1) The Vancouver Canucks needed Tuesday's win. They needed it to snap their four game (0-3-1) losing streak and they needed it for their psyche, too. You can only tell yourself you're playing well and doing the right things so many times if you continue to come up a goal short. And at 1-1 after 40 minutes, Tuesday's game with Nashville looked and felt like so many other games the Canucks have been involved in of late -- and you know how those ended. Tuesday's game could easily have gone either way over the final frame, but to their credit the Canucks made sure it swung in their favour with a four-goal outburst that allowed the team to taste victory for the first time since a 5-2 win in San Jose on November 2nd. The impressive third period was aided by a pair of power play goals and came after the Predators had tilted the ice in the second period outshooting the Canucks 19-7. It seemed the Preds had momentum after 40 minutes and it was left to be seen if they could carry it over into the third. Fed up with losing, the Canucks rose to the challenge and did what they had to do to grind out the win outshooting the Preds 11-10 in the final period and outscoring them 4-2.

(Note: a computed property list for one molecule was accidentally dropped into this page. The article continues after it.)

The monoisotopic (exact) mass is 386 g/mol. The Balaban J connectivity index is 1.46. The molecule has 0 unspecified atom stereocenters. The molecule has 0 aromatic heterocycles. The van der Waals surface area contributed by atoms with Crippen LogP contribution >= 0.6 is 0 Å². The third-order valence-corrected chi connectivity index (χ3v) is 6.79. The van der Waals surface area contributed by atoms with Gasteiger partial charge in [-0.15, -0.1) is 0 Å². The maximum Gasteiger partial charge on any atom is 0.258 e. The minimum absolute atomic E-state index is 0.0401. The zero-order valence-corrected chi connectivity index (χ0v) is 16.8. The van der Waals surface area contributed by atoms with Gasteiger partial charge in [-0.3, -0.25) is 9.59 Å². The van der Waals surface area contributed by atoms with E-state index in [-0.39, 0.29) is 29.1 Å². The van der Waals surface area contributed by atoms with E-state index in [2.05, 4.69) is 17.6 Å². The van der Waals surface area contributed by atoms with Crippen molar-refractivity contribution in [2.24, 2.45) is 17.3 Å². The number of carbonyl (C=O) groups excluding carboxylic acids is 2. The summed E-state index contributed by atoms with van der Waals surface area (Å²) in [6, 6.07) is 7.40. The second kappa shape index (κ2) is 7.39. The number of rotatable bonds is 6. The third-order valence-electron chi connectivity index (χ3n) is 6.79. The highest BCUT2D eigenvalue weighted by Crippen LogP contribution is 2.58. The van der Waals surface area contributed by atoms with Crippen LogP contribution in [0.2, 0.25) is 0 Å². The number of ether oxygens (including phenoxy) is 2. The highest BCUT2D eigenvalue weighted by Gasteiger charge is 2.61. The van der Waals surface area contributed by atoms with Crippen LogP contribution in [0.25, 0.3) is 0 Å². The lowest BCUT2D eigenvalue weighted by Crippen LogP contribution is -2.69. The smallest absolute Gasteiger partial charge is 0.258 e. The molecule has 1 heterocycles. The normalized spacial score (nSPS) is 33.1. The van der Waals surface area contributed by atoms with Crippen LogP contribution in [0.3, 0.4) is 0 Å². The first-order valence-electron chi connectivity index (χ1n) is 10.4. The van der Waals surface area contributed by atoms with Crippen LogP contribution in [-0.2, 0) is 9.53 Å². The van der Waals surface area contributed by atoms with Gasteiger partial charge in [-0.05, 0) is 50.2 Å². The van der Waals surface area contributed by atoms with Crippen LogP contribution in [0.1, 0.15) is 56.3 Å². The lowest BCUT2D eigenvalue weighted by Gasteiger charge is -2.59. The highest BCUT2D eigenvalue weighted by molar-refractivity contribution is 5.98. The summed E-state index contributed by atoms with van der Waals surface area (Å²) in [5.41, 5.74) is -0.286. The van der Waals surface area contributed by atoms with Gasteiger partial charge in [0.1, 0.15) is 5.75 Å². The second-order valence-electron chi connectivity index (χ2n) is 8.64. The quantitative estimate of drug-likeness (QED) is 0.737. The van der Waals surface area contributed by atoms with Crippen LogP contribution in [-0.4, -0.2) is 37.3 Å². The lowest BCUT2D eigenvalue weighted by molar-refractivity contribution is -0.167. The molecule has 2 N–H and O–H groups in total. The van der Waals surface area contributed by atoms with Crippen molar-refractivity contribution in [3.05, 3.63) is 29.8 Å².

2) Adam Gaudette had his best game of the season scoring a third period power play goal and drawing an assist on Tanner Pearson's first of two goals on the night. With Jay Beagle out and Brandon Sutter leaving the game after just three shifts, Gaudette was one of three natural centres left in the Canucks line-up. In 12:15 of ice, Gaudette managed to leave his mark on the hockey game. After hitting the post from the slot in a scoreless first period, he sprung Pearson on the left side on a power play rush early in the second finding his way onto the scoresheet with a primary assist. Gaudette then put the Canucks in front for good when he pounced on a rebound on a third period power play tucking the puck past Pekka Rinne at 10:59 to break a 2-2 tie. It was Gaudette's first multi-point game of the season and left him with 2+4=6 in the nine NHL games he's played so far this season. It also moves him into a share of the team lead for scoring in November with five points (tied with Elias Pettersson, Brock Boeser and JT Miller) despite playing one less game and logging considerably less ice time than the others. It's clear Gaudette is one of the best 12 forwards in the Canucks system and should be in the line-up every night even when injured players find their way back into uniform.